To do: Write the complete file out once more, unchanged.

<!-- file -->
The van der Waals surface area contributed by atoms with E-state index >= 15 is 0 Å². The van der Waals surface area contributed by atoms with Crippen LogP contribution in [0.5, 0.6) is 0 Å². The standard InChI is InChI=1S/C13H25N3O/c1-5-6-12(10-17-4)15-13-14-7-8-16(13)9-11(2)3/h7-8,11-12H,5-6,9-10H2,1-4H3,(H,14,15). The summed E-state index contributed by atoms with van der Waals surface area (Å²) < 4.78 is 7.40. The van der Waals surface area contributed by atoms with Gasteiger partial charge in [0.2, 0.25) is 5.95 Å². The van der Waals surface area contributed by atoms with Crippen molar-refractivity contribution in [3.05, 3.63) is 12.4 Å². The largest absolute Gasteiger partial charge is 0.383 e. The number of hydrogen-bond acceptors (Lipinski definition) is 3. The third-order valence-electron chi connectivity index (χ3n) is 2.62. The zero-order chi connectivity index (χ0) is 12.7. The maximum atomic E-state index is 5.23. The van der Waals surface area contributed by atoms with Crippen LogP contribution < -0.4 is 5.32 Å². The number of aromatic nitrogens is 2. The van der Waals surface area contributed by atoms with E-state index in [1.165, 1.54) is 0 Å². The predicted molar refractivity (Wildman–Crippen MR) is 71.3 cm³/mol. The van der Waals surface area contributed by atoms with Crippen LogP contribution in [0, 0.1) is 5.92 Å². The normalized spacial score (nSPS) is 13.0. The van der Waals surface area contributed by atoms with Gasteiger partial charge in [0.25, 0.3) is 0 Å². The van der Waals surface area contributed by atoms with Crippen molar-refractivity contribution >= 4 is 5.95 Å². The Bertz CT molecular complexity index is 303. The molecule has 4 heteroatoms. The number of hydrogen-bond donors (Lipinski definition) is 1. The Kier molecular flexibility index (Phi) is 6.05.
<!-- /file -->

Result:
The van der Waals surface area contributed by atoms with E-state index >= 15 is 0 Å². The van der Waals surface area contributed by atoms with Crippen LogP contribution in [0.5, 0.6) is 0 Å². The standard InChI is InChI=1S/C13H25N3O/c1-5-6-12(10-17-4)15-13-14-7-8-16(13)9-11(2)3/h7-8,11-12H,5-6,9-10H2,1-4H3,(H,14,15). The summed E-state index contributed by atoms with van der Waals surface area (Å²) < 4.78 is 7.40. The van der Waals surface area contributed by atoms with Gasteiger partial charge in [0.2, 0.25) is 5.95 Å². The van der Waals surface area contributed by atoms with Crippen molar-refractivity contribution in [3.05, 3.63) is 12.4 Å². The largest absolute Gasteiger partial charge is 0.383 e. The number of hydrogen-bond acceptors (Lipinski definition) is 3. The third-order valence-electron chi connectivity index (χ3n) is 2.62. The zero-order chi connectivity index (χ0) is 12.7. The maximum atomic E-state index is 5.23. The van der Waals surface area contributed by atoms with Crippen LogP contribution < -0.4 is 5.32 Å². The number of aromatic nitrogens is 2. The van der Waals surface area contributed by atoms with E-state index in [1.165, 1.54) is 0 Å². The predicted molar refractivity (Wildman–Crippen MR) is 71.3 cm³/mol. The van der Waals surface area contributed by atoms with Crippen LogP contribution in [0, 0.1) is 5.92 Å². The normalized spacial score (nSPS) is 13.0. The van der Waals surface area contributed by atoms with Gasteiger partial charge in [0.25, 0.3) is 0 Å². The van der Waals surface area contributed by atoms with Crippen molar-refractivity contribution >= 4 is 5.95 Å². The Bertz CT molecular complexity index is 303. The molecule has 4 heteroatoms. The number of hydrogen-bond donors (Lipinski definition) is 1. The Kier molecular flexibility index (Phi) is 6.05.